Adding to the excitement, Ford now has Miss Vivian in her life, her vivacious eight month -old daughter. “I bring her to shows when I can, because it is good to start them young. It is awesome being a mother, but no one is ever completely ready or prepared. It is definitely life-changing”. A true “blues mamma,” Ford kept playing until three weeks before Vivian was born, then started again three weeks after the delivery. She represented the Crossroads Blues Society, out of Rockford, IL, at this year’s International Blues Challenge, where she released her new all-original recording, Time To Shine, available at her website,

Donna Herula

donna herula photo 1After playing piano for five years, Donna Herula really wanted to learn to play the guitar. So she convinced her brother to get one of his friends to teach her the Penatonic scale. In high school she played in a all-girl rock band and took some lessons on jazz guitar. “I wrote a song, “Midterm Blues,” for a variety show, getting help on arranging it for jazz band from some excellent teachers at the school.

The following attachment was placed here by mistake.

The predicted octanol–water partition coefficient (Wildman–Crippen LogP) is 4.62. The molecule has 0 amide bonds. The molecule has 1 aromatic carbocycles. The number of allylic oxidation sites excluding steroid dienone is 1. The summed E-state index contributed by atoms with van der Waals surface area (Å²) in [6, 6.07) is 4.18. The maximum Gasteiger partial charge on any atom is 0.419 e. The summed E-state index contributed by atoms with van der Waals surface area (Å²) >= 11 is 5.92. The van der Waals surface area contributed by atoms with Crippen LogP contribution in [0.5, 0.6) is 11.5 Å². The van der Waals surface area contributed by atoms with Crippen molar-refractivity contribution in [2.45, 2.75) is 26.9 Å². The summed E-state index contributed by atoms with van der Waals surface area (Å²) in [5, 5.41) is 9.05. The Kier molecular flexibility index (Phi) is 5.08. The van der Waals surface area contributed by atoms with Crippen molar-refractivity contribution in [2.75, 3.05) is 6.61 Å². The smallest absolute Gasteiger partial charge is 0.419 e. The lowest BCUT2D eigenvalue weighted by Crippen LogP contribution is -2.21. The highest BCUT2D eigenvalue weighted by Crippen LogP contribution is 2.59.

That was the start. I play acoustic instruments, doing traditional blues. Being born and raised in Chicago, I have incorporated the blues sounds I grew up with. I have taken some lessons from guitarist Rory Block, who commented that my style is like an electric blues player. My influences include Son House, Johnny Winter, Muddy Waters, Eric Sardinas, and Rory Block”.

Her guitar collection includes two Gibson Nighthawks (Chicago Blues and Memphis Mojo). One is tuned for slide and the other is set up in standard tuning. She uses a brass slide. Her resonator guitars are Nationals – a vintage sunburst Steel Triolian, a polychrome Steel Tricone, and a silver Steel NRP. For amplification, she utilizes a Red Light boutique amp or a Fishman PA system. For solo performances, she breaks out her Porchboard Bass stomp box, using velcro to add a tambourine to it.